As Thor: Ragnarok is poised to have a winning $121 million opening weekend, Marvel might have just hit upon the winning formula for the one superhero in the eponymous universe who has failed to ignite the excitement and the box-office success that the rest of the super-beings have garnered.
The latest film features a Thor (Chris Hemsworth) with a comic routine that's sillier and lighter than in the previous films. This is a winning directorial decision on the part of New Zealander Taika Waititi, the latest helmer in this series. When you have a superhero based on a mythology that was co-opted by National Socialism in Germany in the 1930's as result of Adolf Hitler's love of Richard Wagner's monumental music dramas where Thor, Odin, Loki, and the rest of the gang are characters (albeit in their Germanic names of Donner, Wotan, and Loge) one cannot treat this myth with an Aryan supremacy point of view. The operas of Wagner were de-Nazified after World War II, and to this day play without any of the clutter that the composer demanded and which the Nazis loved. However, Thor, the Marvel comic book, as created by Stan Lee, Larry Lieber and Jack Kirby in 1962 went backwards, in their pictorial look. This is not to say that Marvel created a Nazi hero, but they did give birth to the epitome of the Aryan male: powerful, blond, not only a god, but physically god-like. It is obvious that the comic book creators of Thor were not aware that, as they were creating a hero that Nazis would adore, the operas of Wagner, the one artistic place in culture where these Germanic/Scandinavian myths remained alive, were being radically changed by Wieland Wagner, the composer's grandson, at Bayreuth, the German city where the operas were first performed. Subconsciously, this has been the problem with the Thor franchise in film. How do we side with an Aryan hero during these days when America is plagued by a troubling rise of white supremacists? Can we even consider him a hero given its past history?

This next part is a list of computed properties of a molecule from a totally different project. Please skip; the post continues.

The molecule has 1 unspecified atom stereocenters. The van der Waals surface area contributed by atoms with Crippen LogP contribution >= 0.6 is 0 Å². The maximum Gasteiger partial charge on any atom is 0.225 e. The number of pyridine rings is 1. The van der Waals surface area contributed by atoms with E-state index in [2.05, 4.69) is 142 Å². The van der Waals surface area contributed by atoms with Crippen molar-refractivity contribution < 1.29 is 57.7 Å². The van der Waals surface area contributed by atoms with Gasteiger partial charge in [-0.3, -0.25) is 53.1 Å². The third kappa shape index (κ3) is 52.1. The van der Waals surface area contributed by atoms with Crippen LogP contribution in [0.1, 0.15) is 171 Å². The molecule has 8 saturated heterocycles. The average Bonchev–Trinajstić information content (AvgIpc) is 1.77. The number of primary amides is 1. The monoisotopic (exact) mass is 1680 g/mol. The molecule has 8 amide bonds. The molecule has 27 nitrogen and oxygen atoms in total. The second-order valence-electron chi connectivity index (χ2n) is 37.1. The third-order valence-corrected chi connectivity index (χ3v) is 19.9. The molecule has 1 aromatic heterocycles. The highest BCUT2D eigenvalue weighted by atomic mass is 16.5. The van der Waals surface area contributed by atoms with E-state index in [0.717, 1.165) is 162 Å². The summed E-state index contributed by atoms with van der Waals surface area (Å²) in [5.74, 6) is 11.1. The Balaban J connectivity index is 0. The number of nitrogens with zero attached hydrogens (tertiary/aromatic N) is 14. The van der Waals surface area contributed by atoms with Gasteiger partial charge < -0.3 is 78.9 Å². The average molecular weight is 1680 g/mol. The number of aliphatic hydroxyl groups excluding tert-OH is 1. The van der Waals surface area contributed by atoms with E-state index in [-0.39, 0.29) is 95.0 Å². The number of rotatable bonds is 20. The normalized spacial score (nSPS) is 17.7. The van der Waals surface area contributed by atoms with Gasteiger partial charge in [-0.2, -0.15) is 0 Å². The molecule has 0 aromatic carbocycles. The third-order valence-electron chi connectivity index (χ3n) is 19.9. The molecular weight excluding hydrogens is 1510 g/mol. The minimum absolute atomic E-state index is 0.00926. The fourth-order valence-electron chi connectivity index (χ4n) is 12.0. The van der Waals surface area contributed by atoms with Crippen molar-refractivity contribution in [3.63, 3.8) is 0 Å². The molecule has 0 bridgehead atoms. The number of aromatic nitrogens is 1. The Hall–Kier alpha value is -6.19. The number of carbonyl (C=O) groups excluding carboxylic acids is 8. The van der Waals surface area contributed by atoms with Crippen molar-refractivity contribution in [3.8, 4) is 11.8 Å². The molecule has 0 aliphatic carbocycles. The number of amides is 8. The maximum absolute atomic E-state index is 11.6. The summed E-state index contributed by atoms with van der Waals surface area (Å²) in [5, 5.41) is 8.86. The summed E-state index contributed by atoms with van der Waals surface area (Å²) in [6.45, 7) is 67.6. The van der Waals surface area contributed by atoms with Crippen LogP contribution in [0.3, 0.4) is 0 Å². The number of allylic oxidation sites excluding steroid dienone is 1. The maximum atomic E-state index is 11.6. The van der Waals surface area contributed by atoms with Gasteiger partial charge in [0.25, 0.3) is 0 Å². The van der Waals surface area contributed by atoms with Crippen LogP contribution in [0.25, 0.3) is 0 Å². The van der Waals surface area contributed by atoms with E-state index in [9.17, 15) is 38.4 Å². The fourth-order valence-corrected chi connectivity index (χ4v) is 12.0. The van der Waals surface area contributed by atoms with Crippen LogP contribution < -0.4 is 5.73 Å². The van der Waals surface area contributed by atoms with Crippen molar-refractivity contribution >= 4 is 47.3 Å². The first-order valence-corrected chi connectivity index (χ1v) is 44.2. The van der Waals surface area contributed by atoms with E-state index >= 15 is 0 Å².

Disney/Marvel Studio's answer is to make him funny. And this they have done in this latest installment, and surprisingly to a large extent it works. They even threw in Jeff Goldblum, a master of comic timing, as some kind of uber-garbage lord called the Grandmaster. But as Mahnola Dargis wrote in her insightful New York Times review of this film: "It’s amusing how “Ragnarok” humanizes Thor, yet in doing so it dilutes
his Thorness, the essential qualities that make him more than a dude
with a cool hammer. And the more familiar and less godlike he becomes,
the more evident it is that this series has never figured out how to
make his myth fit with the modern world."